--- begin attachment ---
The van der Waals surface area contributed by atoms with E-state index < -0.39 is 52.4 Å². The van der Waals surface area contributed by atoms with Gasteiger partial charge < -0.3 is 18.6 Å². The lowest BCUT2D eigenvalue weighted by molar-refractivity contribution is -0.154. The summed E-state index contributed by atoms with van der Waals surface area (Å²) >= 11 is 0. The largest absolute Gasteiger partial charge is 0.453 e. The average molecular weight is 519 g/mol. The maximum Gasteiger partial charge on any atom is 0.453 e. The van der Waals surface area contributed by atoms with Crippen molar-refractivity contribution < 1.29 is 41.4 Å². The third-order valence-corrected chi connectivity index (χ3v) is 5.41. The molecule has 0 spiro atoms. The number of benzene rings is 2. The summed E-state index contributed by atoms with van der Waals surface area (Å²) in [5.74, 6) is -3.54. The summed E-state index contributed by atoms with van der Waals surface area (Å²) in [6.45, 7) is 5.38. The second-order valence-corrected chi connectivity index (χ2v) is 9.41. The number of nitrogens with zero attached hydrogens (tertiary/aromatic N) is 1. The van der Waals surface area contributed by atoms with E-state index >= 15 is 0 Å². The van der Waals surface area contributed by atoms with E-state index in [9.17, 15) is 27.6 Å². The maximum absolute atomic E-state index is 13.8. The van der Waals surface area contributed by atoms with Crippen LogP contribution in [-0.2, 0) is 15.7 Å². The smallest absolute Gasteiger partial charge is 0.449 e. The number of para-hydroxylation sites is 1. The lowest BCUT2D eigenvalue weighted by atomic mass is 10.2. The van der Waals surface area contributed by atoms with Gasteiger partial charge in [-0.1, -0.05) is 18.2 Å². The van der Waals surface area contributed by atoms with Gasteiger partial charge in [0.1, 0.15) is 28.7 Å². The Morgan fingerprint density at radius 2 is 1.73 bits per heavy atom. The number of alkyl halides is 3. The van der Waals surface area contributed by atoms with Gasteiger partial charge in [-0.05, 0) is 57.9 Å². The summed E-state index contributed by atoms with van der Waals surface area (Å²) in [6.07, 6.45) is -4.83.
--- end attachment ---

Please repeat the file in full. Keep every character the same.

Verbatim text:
The van der Waals surface area contributed by atoms with E-state index < -0.39 is 52.4 Å². The van der Waals surface area contributed by atoms with Gasteiger partial charge < -0.3 is 18.6 Å². The lowest BCUT2D eigenvalue weighted by molar-refractivity contribution is -0.154. The summed E-state index contributed by atoms with van der Waals surface area (Å²) >= 11 is 0. The largest absolute Gasteiger partial charge is 0.453 e. The average molecular weight is 519 g/mol. The maximum Gasteiger partial charge on any atom is 0.453 e. The van der Waals surface area contributed by atoms with Crippen molar-refractivity contribution < 1.29 is 41.4 Å². The third-order valence-corrected chi connectivity index (χ3v) is 5.41. The molecule has 0 spiro atoms. The number of benzene rings is 2. The summed E-state index contributed by atoms with van der Waals surface area (Å²) in [5.74, 6) is -3.54. The summed E-state index contributed by atoms with van der Waals surface area (Å²) in [6.45, 7) is 5.38. The second-order valence-corrected chi connectivity index (χ2v) is 9.41. The number of nitrogens with zero attached hydrogens (tertiary/aromatic N) is 1. The van der Waals surface area contributed by atoms with E-state index >= 15 is 0 Å². The van der Waals surface area contributed by atoms with E-state index in [9.17, 15) is 27.6 Å². The maximum absolute atomic E-state index is 13.8. The van der Waals surface area contributed by atoms with Crippen LogP contribution in [-0.2, 0) is 15.7 Å². The smallest absolute Gasteiger partial charge is 0.449 e. The number of para-hydroxylation sites is 1. The lowest BCUT2D eigenvalue weighted by atomic mass is 10.2. The van der Waals surface area contributed by atoms with Gasteiger partial charge in [-0.1, -0.05) is 18.2 Å². The van der Waals surface area contributed by atoms with Gasteiger partial charge in [0.1, 0.15) is 28.7 Å². The Morgan fingerprint density at radius 2 is 1.73 bits per heavy atom. The number of alkyl halides is 3. The van der Waals surface area contributed by atoms with Gasteiger partial charge in [-0.05, 0) is 57.9 Å². The summed E-state index contributed by atoms with van der Waals surface area (Å²) in [6.07, 6.45) is -4.83.